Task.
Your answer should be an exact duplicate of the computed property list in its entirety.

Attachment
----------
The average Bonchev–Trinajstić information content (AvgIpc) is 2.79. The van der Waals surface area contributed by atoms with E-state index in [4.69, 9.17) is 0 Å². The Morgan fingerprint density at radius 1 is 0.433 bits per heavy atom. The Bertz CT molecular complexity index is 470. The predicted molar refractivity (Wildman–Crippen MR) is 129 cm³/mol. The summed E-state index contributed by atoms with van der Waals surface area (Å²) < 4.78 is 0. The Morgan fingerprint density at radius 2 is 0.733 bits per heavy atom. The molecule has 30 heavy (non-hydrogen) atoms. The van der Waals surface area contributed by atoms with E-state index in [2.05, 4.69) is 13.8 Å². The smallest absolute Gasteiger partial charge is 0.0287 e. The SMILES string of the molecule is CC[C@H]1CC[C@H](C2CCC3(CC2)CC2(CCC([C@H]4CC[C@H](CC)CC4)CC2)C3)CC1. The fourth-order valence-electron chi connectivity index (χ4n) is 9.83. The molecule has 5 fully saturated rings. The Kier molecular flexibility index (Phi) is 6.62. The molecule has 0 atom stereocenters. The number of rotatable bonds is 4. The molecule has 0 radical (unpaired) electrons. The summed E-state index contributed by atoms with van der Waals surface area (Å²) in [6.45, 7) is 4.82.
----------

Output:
The average Bonchev–Trinajstić information content (AvgIpc) is 2.79. The van der Waals surface area contributed by atoms with E-state index in [4.69, 9.17) is 0 Å². The Morgan fingerprint density at radius 1 is 0.433 bits per heavy atom. The Bertz CT molecular complexity index is 470. The predicted molar refractivity (Wildman–Crippen MR) is 129 cm³/mol. The summed E-state index contributed by atoms with van der Waals surface area (Å²) < 4.78 is 0. The Morgan fingerprint density at radius 2 is 0.733 bits per heavy atom. The molecule has 30 heavy (non-hydrogen) atoms. The van der Waals surface area contributed by atoms with E-state index in [2.05, 4.69) is 13.8 Å². The smallest absolute Gasteiger partial charge is 0.0287 e. The SMILES string of the molecule is CC[C@H]1CC[C@H](C2CCC3(CC2)CC2(CCC([C@H]4CC[C@H](CC)CC4)CC2)C3)CC1. The fourth-order valence-electron chi connectivity index (χ4n) is 9.83. The molecule has 5 fully saturated rings. The Kier molecular flexibility index (Phi) is 6.62. The molecule has 0 atom stereocenters. The number of rotatable bonds is 4. The molecule has 0 radical (unpaired) electrons. The summed E-state index contributed by atoms with van der Waals surface area (Å²) in [6.45, 7) is 4.82.